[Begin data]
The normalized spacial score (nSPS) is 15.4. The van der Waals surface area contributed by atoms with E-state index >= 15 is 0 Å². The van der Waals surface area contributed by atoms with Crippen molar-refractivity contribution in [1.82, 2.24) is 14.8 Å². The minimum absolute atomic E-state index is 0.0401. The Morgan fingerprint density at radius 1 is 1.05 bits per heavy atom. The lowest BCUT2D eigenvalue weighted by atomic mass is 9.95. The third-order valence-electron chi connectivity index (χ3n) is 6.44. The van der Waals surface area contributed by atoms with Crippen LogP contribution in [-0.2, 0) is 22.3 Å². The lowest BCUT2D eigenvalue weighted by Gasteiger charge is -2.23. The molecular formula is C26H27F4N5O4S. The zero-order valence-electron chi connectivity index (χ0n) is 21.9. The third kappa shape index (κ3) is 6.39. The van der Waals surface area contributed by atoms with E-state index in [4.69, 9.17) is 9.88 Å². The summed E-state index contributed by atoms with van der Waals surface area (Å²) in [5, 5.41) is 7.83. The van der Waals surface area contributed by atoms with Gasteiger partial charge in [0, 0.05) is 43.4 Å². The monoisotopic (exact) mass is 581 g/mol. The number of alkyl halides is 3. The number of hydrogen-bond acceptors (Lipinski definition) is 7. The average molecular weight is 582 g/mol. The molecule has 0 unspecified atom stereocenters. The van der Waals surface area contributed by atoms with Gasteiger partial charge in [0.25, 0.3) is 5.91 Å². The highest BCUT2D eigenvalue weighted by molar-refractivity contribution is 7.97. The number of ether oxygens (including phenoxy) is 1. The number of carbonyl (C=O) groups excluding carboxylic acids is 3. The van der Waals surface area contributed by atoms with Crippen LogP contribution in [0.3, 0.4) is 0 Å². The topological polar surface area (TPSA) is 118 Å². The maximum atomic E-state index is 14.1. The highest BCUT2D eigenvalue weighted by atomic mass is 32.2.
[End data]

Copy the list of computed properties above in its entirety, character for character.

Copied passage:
The normalized spacial score (nSPS) is 15.4. The van der Waals surface area contributed by atoms with E-state index >= 15 is 0 Å². The van der Waals surface area contributed by atoms with Crippen molar-refractivity contribution in [1.82, 2.24) is 14.8 Å². The minimum absolute atomic E-state index is 0.0401. The Morgan fingerprint density at radius 1 is 1.05 bits per heavy atom. The lowest BCUT2D eigenvalue weighted by atomic mass is 9.95. The third-order valence-electron chi connectivity index (χ3n) is 6.44. The van der Waals surface area contributed by atoms with Crippen LogP contribution in [-0.2, 0) is 22.3 Å². The lowest BCUT2D eigenvalue weighted by Gasteiger charge is -2.23. The molecular formula is C26H27F4N5O4S. The zero-order valence-electron chi connectivity index (χ0n) is 21.9. The third kappa shape index (κ3) is 6.39. The van der Waals surface area contributed by atoms with E-state index in [4.69, 9.17) is 9.88 Å². The summed E-state index contributed by atoms with van der Waals surface area (Å²) in [5, 5.41) is 7.83. The van der Waals surface area contributed by atoms with Gasteiger partial charge in [0, 0.05) is 43.4 Å². The monoisotopic (exact) mass is 581 g/mol. The number of alkyl halides is 3. The number of hydrogen-bond acceptors (Lipinski definition) is 7. The average molecular weight is 582 g/mol. The molecule has 0 unspecified atom stereocenters. The van der Waals surface area contributed by atoms with Gasteiger partial charge in [0.25, 0.3) is 5.91 Å². The highest BCUT2D eigenvalue weighted by molar-refractivity contribution is 7.97. The number of ether oxygens (including phenoxy) is 1. The number of carbonyl (C=O) groups excluding carboxylic acids is 3. The van der Waals surface area contributed by atoms with Crippen LogP contribution in [0.3, 0.4) is 0 Å². The topological polar surface area (TPSA) is 118 Å². The maximum atomic E-state index is 14.1. The highest BCUT2D eigenvalue weighted by atomic mass is 32.2.